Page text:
UK domestic stocks surged after the Conservative Party’s election victory lifted the uncertainty that has persisted since the country voted to leave the European Union and removed concern about the Labour Party’s plans to nationalise assets.
The FTSE 250 index gained 3.4% and closed at a record high. Banks, utilities, homebuilders and retailers led gains for UK stocks, with Royal Bank of Scotland Group and Lloyds Banking Group both up at least 5.3% at the close in London. The FTSE 100’s gains were curbed by exporters falling on the pound’s strength.
“In a world starved of yield, the UK equity market is awash with compelling dividend opportunities – this decisive election result means these companies will return to the radar of international investors,” James Uphaugh, chief investment officer at Majedie Asset Management, said. “As long-term, active investors we see a number of exciting opportunities given the enticing valuations.”
But questions remain about the UK’s departure from the EU. “Enjoy the rise in UK share prices, but don’t be fooled into thinking we’ve found El Dorado,” said Jim Wood-Smith, chief investment officer, private clients at Hawksmoor Investment Management. “We have no idea what the deal will look like at the end of next year, or indeed if there will even be a deal.”
See here for more reaction from strategists and economists. Here are the UK sectors and stocks moving the most:
Domestic banks including RBS, Lloyds and Virgin Money UK soared across the board. Financial-services firms like Hargreaves Lansdown and St James’s Place also rallied.
Mediobanca SpA analysts think the result should boost commercial banking income and upgraded its ratings for Lloyds, asset manager M&G and insurer Direct Line Insurance Group. Still, Citi said that fundamentals for UK banks are still not that strong.
Deutsche Bank AG also reckons the result is a good outcome for UK insurers and may see them narrow the valuation gap to European peers.
Water firms Severn Trent and United Utilities Group, electricity grid operator National Grid and energy firm SSE all jumped. All had been targeted for nationalisation by the Labour Party.
Those companies have been recovering ground against their European peers as the chance of a Labour win receded, but the Tory majority and Jeremy Corbyn stepping down as Labour leader should now remove this risk for the sector.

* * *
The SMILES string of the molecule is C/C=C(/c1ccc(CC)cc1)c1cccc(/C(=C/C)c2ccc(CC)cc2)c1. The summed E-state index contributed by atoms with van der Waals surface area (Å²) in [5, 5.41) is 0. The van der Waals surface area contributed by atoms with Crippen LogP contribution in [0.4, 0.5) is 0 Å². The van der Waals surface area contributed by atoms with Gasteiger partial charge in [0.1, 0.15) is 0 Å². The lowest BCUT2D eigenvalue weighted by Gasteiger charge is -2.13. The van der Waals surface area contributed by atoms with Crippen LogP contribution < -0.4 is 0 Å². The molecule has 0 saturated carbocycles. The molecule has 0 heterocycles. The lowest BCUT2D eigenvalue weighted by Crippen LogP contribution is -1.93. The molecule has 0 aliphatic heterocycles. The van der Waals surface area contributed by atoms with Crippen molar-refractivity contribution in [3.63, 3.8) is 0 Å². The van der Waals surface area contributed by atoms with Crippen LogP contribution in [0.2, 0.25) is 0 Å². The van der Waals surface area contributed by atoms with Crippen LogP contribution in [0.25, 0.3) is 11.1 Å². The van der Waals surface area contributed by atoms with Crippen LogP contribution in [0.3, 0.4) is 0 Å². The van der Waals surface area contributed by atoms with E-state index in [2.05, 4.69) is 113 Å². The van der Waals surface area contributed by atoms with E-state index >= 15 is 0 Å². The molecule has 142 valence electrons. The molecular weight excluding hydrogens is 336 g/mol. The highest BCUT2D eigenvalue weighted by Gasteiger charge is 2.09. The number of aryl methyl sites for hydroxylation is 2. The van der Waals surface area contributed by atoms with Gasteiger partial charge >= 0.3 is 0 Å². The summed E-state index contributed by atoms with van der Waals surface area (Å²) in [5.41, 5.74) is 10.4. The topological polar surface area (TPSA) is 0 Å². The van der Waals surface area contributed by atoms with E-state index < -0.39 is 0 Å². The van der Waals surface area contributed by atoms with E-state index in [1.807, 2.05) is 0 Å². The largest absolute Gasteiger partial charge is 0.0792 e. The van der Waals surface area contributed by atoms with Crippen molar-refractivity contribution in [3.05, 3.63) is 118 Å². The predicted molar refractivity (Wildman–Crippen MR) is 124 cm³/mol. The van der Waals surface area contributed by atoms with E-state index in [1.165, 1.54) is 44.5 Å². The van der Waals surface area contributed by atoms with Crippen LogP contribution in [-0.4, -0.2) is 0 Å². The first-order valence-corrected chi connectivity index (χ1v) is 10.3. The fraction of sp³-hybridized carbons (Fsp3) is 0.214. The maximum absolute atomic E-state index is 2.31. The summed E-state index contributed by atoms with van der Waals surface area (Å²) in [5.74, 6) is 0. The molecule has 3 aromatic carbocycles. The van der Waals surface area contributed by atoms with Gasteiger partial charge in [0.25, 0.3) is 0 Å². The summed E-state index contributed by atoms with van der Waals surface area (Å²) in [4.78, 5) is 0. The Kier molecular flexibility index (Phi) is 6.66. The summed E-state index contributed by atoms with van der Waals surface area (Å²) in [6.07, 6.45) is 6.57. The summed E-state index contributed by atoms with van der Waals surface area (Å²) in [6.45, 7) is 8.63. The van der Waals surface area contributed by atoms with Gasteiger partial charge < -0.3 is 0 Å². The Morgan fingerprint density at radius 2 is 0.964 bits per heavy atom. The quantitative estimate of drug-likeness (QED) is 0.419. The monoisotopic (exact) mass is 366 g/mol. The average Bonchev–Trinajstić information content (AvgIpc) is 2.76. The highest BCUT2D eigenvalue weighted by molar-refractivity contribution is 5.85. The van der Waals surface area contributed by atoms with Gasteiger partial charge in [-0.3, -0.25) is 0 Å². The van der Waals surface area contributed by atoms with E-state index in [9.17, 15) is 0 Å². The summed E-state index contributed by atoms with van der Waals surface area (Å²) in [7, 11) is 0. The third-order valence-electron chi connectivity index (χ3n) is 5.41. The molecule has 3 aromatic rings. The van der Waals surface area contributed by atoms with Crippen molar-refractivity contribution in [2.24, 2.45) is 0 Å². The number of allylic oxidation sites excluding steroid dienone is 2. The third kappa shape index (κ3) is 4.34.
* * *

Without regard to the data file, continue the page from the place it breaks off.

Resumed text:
Postal service group Royal Mail, telecoms operator BT Group and transport firms like FirstGroup and Go-Ahead Group, all of which have also faced a nationalisation-related threat, also rose.
BT should now get investment stimulus for its Openreach arm to build out fiber broadband across the country, according to Jefferies.
Retailers, Media and Travel
Food retailers including Tesco, J Sainsbury and Wm Morrison Supermarkets, as well as high street names like Marks & Spencer Group and Next rallied.
“A strong Tory majority should provide improved consumer sentiment, solid disposable income growth and reduced input pressures,” Jefferies analysts including James Grzinic wrote in a note. While Tesco might be the UK stock that many investors will default to, the analysts also see “merits across most other UK large-cap retailers.”
Travel operators and airlines are also surging as gains for the pound make overseas travel for Brits cheaper. HSBC analysts raised their ratings on British Airways-owner International Consolidated Airlines Group SA and Irish budget carrier Ryanair Holdings on the clearer outlook.
Broadcaster ITV, which has seen a downturn in advertising spending linked to Brexit uncertainty, rose too.
Homebuilders and property
Housebuilders including Barratt Developments, Persimmon and Taylor Wimpey all rallied at least 12% as clarity on the outlook for Brexit could boost housing transactions. Citigroup says the sector should see a “healthy” re-rating. Companies that supply housebuilders, such as Travis Perkins, also gained.
Commercial-property stocks including British Land Co., Land Securities Group and Hammerson jumped. They should benefit from the extra clarity too, as this could boost appetite for UK property assets.
UK government contractors like Capita, Serco Group, Babcock International Group, QinetiQ Group and Mitie Group all rose. The clear majority for the Tories may mean contracts start to flow to the sector, including those related to Brexit.
In addition, a Labour government was seen as more unfriendly for outsourcing stocks, RBC Capital Markets says. This will also underpin the share price gains.
The FTSE 100 rose 1.1%, buoyed by the election result and news that China and the US agreed on the text of a phase one trade deal. Some index members, including gold stocks and large exporters such as AstraZeneca and GlaxoSmithKline, fell.
The FTSE Small Capitalisation Index rose 2.2% and the AIM 100 index rose 2.2%. Both are heavily domestically exposed and will benefit from the better outlook on Brexit and the UK economy.
“The greatest share price appreciation may have come through in mid caps initially, but we expect capital to waterfall down the market capitalisation levels into small caps and micro caps going forward,” said Gervais Williams, the head of equities at Premier Miton Investors.
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